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WSU-TFREC/Postharvest Information Network/Reducing Postharvest Losses in Anjou Pears:
A Report on the 1991 Crop



Reducing Postharvest Losses in Anjou Pears:
A Report on the 1991 Crop


Introduction

This report discusses a research project aimed at determining the reasons for postharvest generated cullage of Anjou pears. The project is funded by the Washington Tree Fruit Research Commission and the Winter Pear Control Committee.

The largest volume of winter pears for fresh consumption in the USA is grown and shipped from packinghouses in Washington and Oregon. During the period 1989-1991 the largest volume of Anjou pears was shipped from the Wenatchee district (43%), followed by the mid-Columbia district (39%), the Yakima district (14%) and the Medford district (4%).

Anjou pears are stored in regular or controlled atmosphere storage (CA) and marketed from September through June. They are sold throughout the USA and in an expanding number of export markets. For example, large volumes of the 1991 crop were sold in Sweden, Canada, Mexico, Saudi Arabia, and Taiwan.

Cullage due to postharvest problems can appear at the time of packing, after storage or in the marketplace. It reduces grower returns and can endanger the reputation of the industry when fruit of poor quality appears in the market.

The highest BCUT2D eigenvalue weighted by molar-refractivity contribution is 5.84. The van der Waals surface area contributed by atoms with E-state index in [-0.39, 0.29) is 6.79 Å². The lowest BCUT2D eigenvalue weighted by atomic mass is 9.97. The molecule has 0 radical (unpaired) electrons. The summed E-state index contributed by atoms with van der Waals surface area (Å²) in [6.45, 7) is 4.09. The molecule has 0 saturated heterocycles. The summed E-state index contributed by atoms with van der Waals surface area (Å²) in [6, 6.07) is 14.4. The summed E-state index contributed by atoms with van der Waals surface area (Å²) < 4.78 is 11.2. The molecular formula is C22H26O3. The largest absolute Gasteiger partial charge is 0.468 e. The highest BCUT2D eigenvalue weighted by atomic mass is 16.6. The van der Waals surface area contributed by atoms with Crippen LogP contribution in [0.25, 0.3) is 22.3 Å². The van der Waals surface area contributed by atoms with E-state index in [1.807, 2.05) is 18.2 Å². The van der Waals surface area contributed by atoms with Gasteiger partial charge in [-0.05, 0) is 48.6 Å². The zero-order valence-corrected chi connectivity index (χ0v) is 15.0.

A survey by Dave Burkhart at the request of the industry estimated postharvest losses in excess of $1.7 million in 1990 and $1.4 million in 1991. This amounts to about a 16-cent loss on every box shipped. The 1990 crop year losses were due to a combination of decay and skin discoloration while in 1991 losses were solely due to decay. Losses by each warehouse were different over the two years. Some warehouses that had appreciable problems in 1990 were virtually free of problems in 1991 and vice versa (Figure 1).


Study Methodology

Technicians repeatedly visited the major Anjou pear packinghouses in northcentral Washington and the mid-Columbia region of Oregon during the packing of the 1991 Anjou pear crop to obtain a picture of similarities and differences in fruit handling practices among packinghouses. The study investigated four areas:
  • Chemical use
  • Temperature management
  • Fruit quality at time of packing
  • Fruit quality after storage

The project began on October 21, 1991, with 15 warehouses in the mid-Columbia and Wenatchee districts cooperating. By this date the Anjou packing season was already in high gear, and some sheds had finished packing for the year. The technicians obtained samples of 96 different grower lots for the 1991 season.